Novelist Walker Percy once taught an entire course in English literature based solely on exploring the first sentence of novels — with the insight that those first words contain the core of what the novel teaches. This is good advice as you pick up Pope Francis’ new Apostolic Exhortation, “Joy of Love” (or AL for short from the Latin “Amoris Laetitia”). The title actually begins the letter, with a first sentence that unfolds in the next 325 paragraphs: “The Joy of Love experienced by families is also the joy of the Church.”
Capturing the spirit of the opening line, I described the gift of AL at the press conference in Washington D.C. as “…a love letter to families — a love letter inviting all of us, and especially married couples and families, to never stop growing in love. It is also a love letter calling the Church, the family of God, to realize more and more her mission to live and love as a family.”
This 240-page document is well worth your attention, whether you are a priest preaching on family, a couple preparing for marriage or a family member experiencing trials. It is likely to form a major part of classroom teaching and pre-marital preparation. Some portions will work their way into homilies at weddings, and other parts might be the grist of full day seminars for bishops. Like apostolic exhortations that preceded AL, this document will have great impact on the life of the Church and families within the church over time.
The document is an exhortation or encouragement flowing from the two synods of bishops held in 2014 and 2015 in Rome. I had the privilege of participating in both and can see the fruits of the synods throughout. Each synod ended with a final relatio or document filled with recommendations and next steps offered as advice to the Pope. AL includes a generous number of quotes from these synod relatios.
The document is also filled with the personal teaching and reflections of Pope Francis on marriage and family in homilies, especially his very “hands-on” Wednesday audience catechesis. (Especially interesting is that St. John Paul II made ample use of his early Wednesday audiences when issuing the 1981 Apostolic Exhortation on the family, “Familiaris Consortio.”)
Pope Francis gives good advice for receiving this gift, advising that it is lengthy and in places very complex … therefore read it patiently and slowly.
While everyone would benefit from reading and pondering every word, some sections are written for a particular audience. For example, family members might use sections for a retreat or a day of recollection – chapter 4 on 1 Corinthians 13 and chapter 5 on the gift of children are exceptional. Study groups for those recently or long married might find chapters 1 and 9 dealing with family spirituality worthy of careful reflection.
While Pope Francis says he does not intend to present a complete pastoral plan for marriage and family, he nonetheless provides a fine framework with a great summary of Church teaching in chapter 3 and an array of pastoral applications to every stage of family life in chapters 6 and 7. These chapters include generous quotes from the “Catechism of the Catholic Church” and the teachings of recent popes, as our Holy Father seeks to be in continuity and in dialogue with his predecessors.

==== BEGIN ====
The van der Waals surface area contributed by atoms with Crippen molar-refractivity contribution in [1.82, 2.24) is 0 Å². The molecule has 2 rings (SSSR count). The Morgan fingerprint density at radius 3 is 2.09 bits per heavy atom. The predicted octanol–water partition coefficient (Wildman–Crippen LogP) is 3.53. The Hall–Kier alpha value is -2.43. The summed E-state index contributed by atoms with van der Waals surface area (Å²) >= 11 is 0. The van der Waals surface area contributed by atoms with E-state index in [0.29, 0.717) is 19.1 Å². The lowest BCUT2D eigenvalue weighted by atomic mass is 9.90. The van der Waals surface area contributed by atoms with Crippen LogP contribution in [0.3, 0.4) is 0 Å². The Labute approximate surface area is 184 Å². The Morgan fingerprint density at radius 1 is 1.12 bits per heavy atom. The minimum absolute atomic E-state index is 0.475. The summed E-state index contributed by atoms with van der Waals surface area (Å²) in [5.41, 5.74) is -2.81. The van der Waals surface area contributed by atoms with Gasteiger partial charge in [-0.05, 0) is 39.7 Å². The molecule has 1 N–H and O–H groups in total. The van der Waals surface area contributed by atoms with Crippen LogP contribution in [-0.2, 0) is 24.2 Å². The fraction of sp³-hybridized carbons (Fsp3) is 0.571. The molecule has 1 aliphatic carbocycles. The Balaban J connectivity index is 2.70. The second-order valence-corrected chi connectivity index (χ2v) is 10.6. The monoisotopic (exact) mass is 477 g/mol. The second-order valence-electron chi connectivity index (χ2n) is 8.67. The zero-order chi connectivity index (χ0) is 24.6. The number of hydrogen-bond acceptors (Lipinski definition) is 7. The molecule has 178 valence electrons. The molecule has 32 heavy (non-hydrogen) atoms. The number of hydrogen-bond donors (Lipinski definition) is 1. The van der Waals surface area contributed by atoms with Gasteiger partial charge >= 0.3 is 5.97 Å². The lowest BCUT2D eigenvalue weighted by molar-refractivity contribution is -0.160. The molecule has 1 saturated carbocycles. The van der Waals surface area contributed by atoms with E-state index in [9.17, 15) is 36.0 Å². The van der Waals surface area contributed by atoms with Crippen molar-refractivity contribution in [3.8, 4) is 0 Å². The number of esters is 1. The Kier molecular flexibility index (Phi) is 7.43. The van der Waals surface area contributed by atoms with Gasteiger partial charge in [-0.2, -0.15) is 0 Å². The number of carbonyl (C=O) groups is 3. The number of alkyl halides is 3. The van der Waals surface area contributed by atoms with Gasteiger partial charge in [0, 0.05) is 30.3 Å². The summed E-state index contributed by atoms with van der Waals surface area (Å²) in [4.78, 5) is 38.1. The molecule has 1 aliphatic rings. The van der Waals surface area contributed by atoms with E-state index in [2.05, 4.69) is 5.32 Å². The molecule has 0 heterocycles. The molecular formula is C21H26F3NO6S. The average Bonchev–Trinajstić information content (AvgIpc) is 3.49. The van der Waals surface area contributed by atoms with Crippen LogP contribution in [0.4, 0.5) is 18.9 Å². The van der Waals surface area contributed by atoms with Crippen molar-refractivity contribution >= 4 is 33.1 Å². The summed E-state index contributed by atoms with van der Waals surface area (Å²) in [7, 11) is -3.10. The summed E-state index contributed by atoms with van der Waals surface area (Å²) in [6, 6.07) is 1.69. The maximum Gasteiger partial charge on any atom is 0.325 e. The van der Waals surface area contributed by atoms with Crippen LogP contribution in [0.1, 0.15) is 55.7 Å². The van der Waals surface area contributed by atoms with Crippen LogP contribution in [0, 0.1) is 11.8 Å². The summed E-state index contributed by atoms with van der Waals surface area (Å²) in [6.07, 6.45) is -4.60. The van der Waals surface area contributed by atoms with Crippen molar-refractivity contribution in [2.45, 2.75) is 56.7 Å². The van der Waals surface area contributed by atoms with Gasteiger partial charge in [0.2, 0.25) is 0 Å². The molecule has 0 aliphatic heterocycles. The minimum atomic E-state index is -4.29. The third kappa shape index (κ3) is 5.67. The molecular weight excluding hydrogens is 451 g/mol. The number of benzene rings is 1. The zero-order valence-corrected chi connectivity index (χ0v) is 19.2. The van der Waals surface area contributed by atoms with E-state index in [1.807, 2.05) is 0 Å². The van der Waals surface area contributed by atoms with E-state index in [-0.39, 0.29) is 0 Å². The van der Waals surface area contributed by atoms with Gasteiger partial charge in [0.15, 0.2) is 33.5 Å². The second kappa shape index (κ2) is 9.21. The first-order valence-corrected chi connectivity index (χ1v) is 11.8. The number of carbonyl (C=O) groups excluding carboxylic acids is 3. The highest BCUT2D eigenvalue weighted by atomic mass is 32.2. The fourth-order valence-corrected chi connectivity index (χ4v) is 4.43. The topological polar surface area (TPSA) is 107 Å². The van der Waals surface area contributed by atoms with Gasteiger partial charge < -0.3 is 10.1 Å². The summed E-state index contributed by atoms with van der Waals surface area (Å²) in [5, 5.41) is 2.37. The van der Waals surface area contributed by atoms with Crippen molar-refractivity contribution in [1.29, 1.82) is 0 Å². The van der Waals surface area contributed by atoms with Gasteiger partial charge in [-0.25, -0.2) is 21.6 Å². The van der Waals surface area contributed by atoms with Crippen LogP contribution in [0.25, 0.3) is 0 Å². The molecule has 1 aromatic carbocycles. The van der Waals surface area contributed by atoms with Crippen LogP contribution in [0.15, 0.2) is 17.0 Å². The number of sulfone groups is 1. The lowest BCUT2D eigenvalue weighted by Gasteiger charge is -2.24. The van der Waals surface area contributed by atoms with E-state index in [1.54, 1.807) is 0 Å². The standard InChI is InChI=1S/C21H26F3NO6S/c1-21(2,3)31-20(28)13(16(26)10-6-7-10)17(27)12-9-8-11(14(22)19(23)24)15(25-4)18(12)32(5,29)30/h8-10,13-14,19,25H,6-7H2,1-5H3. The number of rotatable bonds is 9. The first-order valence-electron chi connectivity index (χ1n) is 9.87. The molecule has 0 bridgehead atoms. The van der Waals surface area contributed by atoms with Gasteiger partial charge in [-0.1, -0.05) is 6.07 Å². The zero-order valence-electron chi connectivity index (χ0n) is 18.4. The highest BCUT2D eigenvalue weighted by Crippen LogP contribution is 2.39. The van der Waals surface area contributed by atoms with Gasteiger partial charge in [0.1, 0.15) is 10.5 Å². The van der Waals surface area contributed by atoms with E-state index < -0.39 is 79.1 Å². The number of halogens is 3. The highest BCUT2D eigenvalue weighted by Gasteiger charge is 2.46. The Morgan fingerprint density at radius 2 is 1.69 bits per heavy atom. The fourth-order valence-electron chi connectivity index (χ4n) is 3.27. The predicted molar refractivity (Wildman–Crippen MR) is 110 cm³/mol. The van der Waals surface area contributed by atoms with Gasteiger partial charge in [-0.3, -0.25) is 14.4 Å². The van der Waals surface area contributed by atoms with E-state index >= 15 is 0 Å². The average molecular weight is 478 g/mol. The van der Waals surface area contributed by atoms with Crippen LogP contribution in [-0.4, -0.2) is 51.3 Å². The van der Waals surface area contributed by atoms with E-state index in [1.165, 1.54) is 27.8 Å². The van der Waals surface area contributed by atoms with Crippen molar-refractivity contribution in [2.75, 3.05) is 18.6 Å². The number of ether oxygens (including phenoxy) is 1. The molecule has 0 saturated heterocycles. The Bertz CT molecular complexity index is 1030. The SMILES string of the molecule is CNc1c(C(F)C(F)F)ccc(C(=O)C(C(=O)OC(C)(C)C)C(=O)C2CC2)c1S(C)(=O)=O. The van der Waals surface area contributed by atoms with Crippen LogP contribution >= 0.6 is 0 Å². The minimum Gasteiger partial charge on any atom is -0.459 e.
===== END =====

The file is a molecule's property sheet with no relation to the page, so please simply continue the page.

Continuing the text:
As Pope Francis indicates, Chapter 8 calls for a careful approach that will require sustained reflection. Such reflection, which our Holy Father both exemplifies and calls us to practice, aims to open our hearts to the teachings of Jesus, proclaimed faithfully by the Church, and guides us further: to a proper formation of conscience as the echo of God’s voice, a deepening of the virtuous life and an understanding of the role of internal forum for both. This ultimately leads to an inviting and solid pastoral approach grounded in the teaching of Jesus.
There are three key “take-aways” from AL:
1. Our eyes must first see the person in front of us – one who is loved by Christ and his church, who has a place in the church and who should not be forced quickly into neat categories. There are no changes in Church teaching but a great call for a new way to accompany all. (This is the pastoral art of accompaniment that I noticed in priests I admired when ordained in 1972. They seemed to have the knack of clearly teaching the faith while walking gently and listening to all, especially those who were struggling. )
2. The primary missionary to the family is the family herself. This was the gist of my intervention at last October’s synod. Those who most effectively preach about the family are those families themselves who are imbued with joy and love and who humbly and without pretence witness to the joy of the family!
3. We are called to develop a new language that remains true to Church teaching and that invites those who are distant. This will include seeing in difficult situations some positive steps to build upon. For example, seeing and articulating in a couple who is not married their sacrificial care for one another that points to the lifelong, faithful commitment of a Christian marriage or their loving care for children that the world should clearly admire. Discernment and dialogue will be fostered by such positive outreach.
Through AL, our Holy Father is providing us with an active opportunity to reflect upon how each of us can belong more deeply to Christ and inviting us to share the treasure and medicine of Jesus. The teaching of Jesus inspires us to live out God’s hope for us, and the mercy of Jesus heals and sustains us when we fall short.
Let us remember that no obstacle is too big for Christ to overcome.
Archbishop Joseph E. Kurtz